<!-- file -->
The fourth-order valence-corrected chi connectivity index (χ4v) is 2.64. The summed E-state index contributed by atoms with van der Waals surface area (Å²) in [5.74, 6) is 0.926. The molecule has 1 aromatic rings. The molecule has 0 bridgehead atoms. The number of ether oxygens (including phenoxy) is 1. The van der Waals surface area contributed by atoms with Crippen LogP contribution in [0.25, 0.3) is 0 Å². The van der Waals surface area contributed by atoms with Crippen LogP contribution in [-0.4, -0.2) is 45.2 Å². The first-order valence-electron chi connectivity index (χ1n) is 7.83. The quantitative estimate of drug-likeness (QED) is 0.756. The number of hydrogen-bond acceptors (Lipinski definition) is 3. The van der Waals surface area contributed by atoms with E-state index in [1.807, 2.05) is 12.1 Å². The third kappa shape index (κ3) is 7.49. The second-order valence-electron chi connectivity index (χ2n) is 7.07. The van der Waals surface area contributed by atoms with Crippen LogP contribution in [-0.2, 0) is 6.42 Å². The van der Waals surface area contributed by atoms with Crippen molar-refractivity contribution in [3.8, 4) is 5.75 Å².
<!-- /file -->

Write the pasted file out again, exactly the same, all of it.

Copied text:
The fourth-order valence-corrected chi connectivity index (χ4v) is 2.64. The summed E-state index contributed by atoms with van der Waals surface area (Å²) in [5.74, 6) is 0.926. The molecule has 1 aromatic rings. The molecule has 0 bridgehead atoms. The number of ether oxygens (including phenoxy) is 1. The van der Waals surface area contributed by atoms with Crippen LogP contribution in [0.25, 0.3) is 0 Å². The van der Waals surface area contributed by atoms with Crippen LogP contribution in [-0.4, -0.2) is 45.2 Å². The first-order valence-electron chi connectivity index (χ1n) is 7.83. The quantitative estimate of drug-likeness (QED) is 0.756. The number of hydrogen-bond acceptors (Lipinski definition) is 3. The van der Waals surface area contributed by atoms with E-state index in [1.807, 2.05) is 12.1 Å². The third kappa shape index (κ3) is 7.49. The second-order valence-electron chi connectivity index (χ2n) is 7.07. The van der Waals surface area contributed by atoms with Crippen LogP contribution in [-0.2, 0) is 6.42 Å². The van der Waals surface area contributed by atoms with Crippen molar-refractivity contribution in [3.8, 4) is 5.75 Å².